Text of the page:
Canadian mainstream media, including the Globe&Mail and CBC, have been largely silent on the ongoing nuclear disaster in Japan, and its evolving global environmental, public health and economic implications. It is good to see this article about the concerns of Japanese residents about returning to highly contaminated areas.
Globe & Mail, Oct. 06, 2011 Residents of Japanese town contaminated by Fukushima refuse to return
Excerpt: [...] “I don’t plan to come back, ever,” said a middle-aged woman who briefly visited Hirono this week to retrieve belongings from the two-storey home that she and her family fled on March 12, the day after the tsunami that set in motion the worst nuclear disaster since Chernobyl. She paused to take in her abandoned home’s view of the ocean and its now-unkempt garden. “I’ll never feel safe here. I’ll never feel secure.”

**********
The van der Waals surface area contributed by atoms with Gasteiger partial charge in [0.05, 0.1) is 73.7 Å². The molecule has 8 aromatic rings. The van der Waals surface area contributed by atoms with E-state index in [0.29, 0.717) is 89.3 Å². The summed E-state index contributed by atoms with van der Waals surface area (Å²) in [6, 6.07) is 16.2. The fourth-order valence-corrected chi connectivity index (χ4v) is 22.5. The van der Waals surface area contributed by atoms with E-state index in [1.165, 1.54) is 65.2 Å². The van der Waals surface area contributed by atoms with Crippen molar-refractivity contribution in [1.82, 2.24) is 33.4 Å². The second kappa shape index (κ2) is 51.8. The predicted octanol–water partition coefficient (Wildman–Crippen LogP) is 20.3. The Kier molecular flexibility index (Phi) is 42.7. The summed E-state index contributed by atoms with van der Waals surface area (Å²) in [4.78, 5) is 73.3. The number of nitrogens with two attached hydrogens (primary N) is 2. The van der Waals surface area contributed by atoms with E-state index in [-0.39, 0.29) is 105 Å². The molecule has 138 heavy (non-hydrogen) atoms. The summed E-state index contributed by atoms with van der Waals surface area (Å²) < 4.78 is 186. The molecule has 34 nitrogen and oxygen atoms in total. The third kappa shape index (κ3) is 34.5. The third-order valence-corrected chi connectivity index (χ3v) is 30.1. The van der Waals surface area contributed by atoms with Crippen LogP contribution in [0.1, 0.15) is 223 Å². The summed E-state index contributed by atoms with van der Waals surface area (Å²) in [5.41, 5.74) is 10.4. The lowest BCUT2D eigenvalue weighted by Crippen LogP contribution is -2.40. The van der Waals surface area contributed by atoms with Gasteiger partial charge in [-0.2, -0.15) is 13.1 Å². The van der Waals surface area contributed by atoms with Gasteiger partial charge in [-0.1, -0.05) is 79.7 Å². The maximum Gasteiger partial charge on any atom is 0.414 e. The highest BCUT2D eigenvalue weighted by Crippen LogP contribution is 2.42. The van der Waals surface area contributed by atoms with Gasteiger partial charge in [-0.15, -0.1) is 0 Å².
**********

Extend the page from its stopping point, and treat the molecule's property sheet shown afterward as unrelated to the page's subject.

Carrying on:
The area where the government has lifted its advisory was one of three evacuation zones around the plant. The 20-kilometre radius around Fukushima Daiichi remains a no-go zone for the foreseeable future, as does a heavily contaminated corridor northwest of the plant that was later added to the mandatory evacuation zone. Once home to more than 100,000 people, the areas are expected to be uninhabitable for upward of two decades.[...]
[...] In the past week alone, plutonium was discovered in soil 40 kilometres from the stricken plant and a local environmental group reported finding levels of radioactive cesium in the city of Fukushima, 60 kilometres from the plant, that were triple the level that requires sealing in concrete. Hirono residents whisper about sky-high cesium-137 readings rumoured to have been taken near the window of the local school [...]